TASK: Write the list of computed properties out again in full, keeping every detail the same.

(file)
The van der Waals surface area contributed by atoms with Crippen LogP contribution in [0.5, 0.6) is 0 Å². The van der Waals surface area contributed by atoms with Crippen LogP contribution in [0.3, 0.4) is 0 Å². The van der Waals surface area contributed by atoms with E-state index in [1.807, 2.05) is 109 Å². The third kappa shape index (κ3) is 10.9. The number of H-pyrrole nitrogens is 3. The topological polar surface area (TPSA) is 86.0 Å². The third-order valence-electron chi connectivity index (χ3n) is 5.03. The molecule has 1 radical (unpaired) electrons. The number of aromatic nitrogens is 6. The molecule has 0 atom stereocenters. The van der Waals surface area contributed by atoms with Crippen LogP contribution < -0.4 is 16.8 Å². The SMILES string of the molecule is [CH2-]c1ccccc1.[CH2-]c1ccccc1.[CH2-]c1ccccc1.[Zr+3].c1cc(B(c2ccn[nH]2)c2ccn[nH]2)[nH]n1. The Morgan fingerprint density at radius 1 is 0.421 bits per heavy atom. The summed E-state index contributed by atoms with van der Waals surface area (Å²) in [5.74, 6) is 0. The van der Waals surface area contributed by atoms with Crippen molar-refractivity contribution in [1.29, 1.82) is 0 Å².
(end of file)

The van der Waals surface area contributed by atoms with Crippen LogP contribution in [0.5, 0.6) is 0 Å². The van der Waals surface area contributed by atoms with Crippen LogP contribution in [0.3, 0.4) is 0 Å². The van der Waals surface area contributed by atoms with E-state index in [1.807, 2.05) is 109 Å². The third kappa shape index (κ3) is 10.9. The number of H-pyrrole nitrogens is 3. The topological polar surface area (TPSA) is 86.0 Å². The third-order valence-electron chi connectivity index (χ3n) is 5.03. The molecule has 1 radical (unpaired) electrons. The number of aromatic nitrogens is 6. The molecule has 0 atom stereocenters. The van der Waals surface area contributed by atoms with Crippen LogP contribution < -0.4 is 16.8 Å². The SMILES string of the molecule is [CH2-]c1ccccc1.[CH2-]c1ccccc1.[CH2-]c1ccccc1.[Zr+3].c1cc(B(c2ccn[nH]2)c2ccn[nH]2)[nH]n1. The Morgan fingerprint density at radius 1 is 0.421 bits per heavy atom. The summed E-state index contributed by atoms with van der Waals surface area (Å²) in [5.74, 6) is 0. The van der Waals surface area contributed by atoms with Crippen molar-refractivity contribution in [1.29, 1.82) is 0 Å².